Indian PM Modi Plans Four Trips To Europe Amid Talks Of Trade Deals With EU — Reports

India’s Prime Minister Narendra Modi is planning four trips to Europe this year as New Delhi and European Union (EU) are likely to sign trade and investment deals. Reports suggest his first visit will be to Lisbon in May, in connection with the EU Summit.

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His second visit will be to the UK for the G-7 summit in June, followed by the G-20 Summit in Italy towards the end of October, and COP-26 in the UK in November. On February 5, the two sides had held the first India-EU high-level dialogue (HLD).

The virtual session was co-chaired by Union Minister of Commerce and Industry Piyush Goyal and European Commission Executive Vice-President and Trade Commissioner Valdis Dombrovskis.

The two sides exchanged views on the possibility of opening new areas of cooperation, especially on the resilience of global value chains and regulatory mechanisms besides key market access issues.

The Economic Times reported quoting sources that both sides are planning to further deepen bilateral trade and investment relationship through a series of regular engagements, aiming at quick deliverables for businesses in these tough times.

European Commission’s official statement said that apart from discussing trade and investment, Dombrovskis and Goyal also discussed the socio-economic impact of the Covid-19 pandemic, vaccine production, and distribution mechanisms, including value chain linkages.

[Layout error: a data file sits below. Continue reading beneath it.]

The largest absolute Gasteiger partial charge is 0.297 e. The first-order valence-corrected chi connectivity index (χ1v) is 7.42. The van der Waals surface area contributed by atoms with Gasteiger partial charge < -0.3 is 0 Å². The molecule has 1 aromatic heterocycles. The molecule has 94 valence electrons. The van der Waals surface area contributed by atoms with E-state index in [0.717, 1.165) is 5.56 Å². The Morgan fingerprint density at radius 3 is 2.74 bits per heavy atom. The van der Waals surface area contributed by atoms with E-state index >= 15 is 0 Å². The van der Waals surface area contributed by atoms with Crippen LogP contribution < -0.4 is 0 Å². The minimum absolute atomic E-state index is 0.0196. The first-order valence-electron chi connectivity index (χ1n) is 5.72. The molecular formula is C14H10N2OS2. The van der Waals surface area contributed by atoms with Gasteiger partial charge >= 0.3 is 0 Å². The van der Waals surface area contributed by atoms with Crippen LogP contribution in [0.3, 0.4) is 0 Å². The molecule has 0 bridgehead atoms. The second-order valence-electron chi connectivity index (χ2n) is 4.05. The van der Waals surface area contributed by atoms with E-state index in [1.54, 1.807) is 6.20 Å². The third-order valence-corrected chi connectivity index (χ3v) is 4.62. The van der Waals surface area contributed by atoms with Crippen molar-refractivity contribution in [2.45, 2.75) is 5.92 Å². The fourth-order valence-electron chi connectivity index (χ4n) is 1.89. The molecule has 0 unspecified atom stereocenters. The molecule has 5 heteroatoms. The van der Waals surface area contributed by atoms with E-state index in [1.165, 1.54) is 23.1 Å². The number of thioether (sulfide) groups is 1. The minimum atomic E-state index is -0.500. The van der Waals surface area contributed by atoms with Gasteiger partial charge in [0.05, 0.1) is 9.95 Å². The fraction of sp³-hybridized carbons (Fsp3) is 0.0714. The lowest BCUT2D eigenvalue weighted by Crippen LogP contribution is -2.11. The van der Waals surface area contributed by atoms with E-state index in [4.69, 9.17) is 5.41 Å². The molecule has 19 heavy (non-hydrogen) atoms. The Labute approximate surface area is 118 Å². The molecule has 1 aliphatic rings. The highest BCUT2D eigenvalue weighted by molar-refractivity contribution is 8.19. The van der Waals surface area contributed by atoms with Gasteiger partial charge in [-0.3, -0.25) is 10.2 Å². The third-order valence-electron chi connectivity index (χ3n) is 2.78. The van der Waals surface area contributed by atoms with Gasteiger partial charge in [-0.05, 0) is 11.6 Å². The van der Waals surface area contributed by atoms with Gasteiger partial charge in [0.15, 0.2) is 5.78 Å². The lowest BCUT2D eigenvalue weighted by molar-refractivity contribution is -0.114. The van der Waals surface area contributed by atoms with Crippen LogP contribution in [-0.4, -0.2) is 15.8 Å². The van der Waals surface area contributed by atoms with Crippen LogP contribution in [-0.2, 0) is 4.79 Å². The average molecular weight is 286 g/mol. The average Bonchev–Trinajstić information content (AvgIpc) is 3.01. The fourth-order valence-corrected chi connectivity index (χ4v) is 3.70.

In addition, the co-chairs discussed various important policy developments and market access issues and reviewed a selection of key market access issues to identify prospects for resolving them. They have asked their experts to look into the feasibility of resuming work on trade and investment agreements.

With this, the two sides have agreed to meet within the next three months, with an objective for reaching a consensus on different bilateral trade and investment cooperation issues including a bilateral regulatory dialogue.

In 2019, the EU was India’s largest trading partner at 80 billion euro worth of trade in goods, which was 11.1% of India’s total trade, on par with the US and ahead of China (10.7%). The figures make India an important trade and investment partner for the EU.

Meanwhile, experts are skeptical about the trade deal. Krishnan Srinivasan, a former Foreign Secretary, has written in The Hindu, that negotiations on investment and trade agreements with the European Union (EU) are likely to run into the same problems as the discussions that began on a comprehensive free trade agreement in 2007.

At the time, discussions were aborted due to differences over the movement of professionals, labor, human rights, and environmental issues and India’s high tariffs, inconsistent tax regime, and non-payment of arbitral awards, he writes.

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